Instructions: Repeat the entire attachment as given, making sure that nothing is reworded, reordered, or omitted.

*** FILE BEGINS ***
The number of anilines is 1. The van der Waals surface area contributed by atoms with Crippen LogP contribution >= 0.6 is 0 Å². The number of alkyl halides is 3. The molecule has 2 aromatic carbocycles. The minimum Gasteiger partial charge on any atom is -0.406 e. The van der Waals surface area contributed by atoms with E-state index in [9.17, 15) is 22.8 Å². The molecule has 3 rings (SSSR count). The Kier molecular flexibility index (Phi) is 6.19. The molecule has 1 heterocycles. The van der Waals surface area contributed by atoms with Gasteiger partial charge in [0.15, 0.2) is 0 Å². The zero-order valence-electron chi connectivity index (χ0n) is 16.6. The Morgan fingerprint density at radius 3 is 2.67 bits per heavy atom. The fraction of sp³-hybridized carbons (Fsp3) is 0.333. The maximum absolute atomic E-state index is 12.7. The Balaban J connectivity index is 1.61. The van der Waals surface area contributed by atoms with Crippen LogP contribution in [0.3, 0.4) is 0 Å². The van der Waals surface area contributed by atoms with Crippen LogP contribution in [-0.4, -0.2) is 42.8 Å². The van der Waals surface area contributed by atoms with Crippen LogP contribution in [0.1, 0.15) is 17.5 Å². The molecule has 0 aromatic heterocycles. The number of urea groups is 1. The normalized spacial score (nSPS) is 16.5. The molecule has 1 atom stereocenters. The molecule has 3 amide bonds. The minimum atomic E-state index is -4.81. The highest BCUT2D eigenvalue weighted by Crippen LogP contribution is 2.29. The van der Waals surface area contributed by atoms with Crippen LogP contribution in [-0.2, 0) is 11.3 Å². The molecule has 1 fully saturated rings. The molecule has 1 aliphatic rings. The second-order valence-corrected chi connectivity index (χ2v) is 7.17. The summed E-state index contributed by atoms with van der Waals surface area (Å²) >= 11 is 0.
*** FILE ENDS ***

The number of anilines is 1. The van der Waals surface area contributed by atoms with Crippen LogP contribution >= 0.6 is 0 Å². The number of alkyl halides is 3. The molecule has 2 aromatic carbocycles. The minimum Gasteiger partial charge on any atom is -0.406 e. The van der Waals surface area contributed by atoms with E-state index in [9.17, 15) is 22.8 Å². The molecule has 3 rings (SSSR count). The Kier molecular flexibility index (Phi) is 6.19. The molecule has 1 heterocycles. The van der Waals surface area contributed by atoms with Gasteiger partial charge in [0.15, 0.2) is 0 Å². The zero-order valence-electron chi connectivity index (χ0n) is 16.6. The Morgan fingerprint density at radius 3 is 2.67 bits per heavy atom. The fraction of sp³-hybridized carbons (Fsp3) is 0.333. The maximum absolute atomic E-state index is 12.7. The Balaban J connectivity index is 1.61. The van der Waals surface area contributed by atoms with Crippen LogP contribution in [0.3, 0.4) is 0 Å². The van der Waals surface area contributed by atoms with Crippen LogP contribution in [-0.4, -0.2) is 42.8 Å². The van der Waals surface area contributed by atoms with Crippen LogP contribution in [0.1, 0.15) is 17.5 Å². The molecule has 0 aromatic heterocycles. The number of urea groups is 1. The normalized spacial score (nSPS) is 16.5. The molecule has 1 atom stereocenters. The molecule has 3 amide bonds. The minimum atomic E-state index is -4.81. The highest BCUT2D eigenvalue weighted by Crippen LogP contribution is 2.29. The van der Waals surface area contributed by atoms with Crippen LogP contribution in [-0.2, 0) is 11.3 Å². The molecule has 1 fully saturated rings. The molecule has 1 aliphatic rings. The second-order valence-corrected chi connectivity index (χ2v) is 7.17. The summed E-state index contributed by atoms with van der Waals surface area (Å²) >= 11 is 0.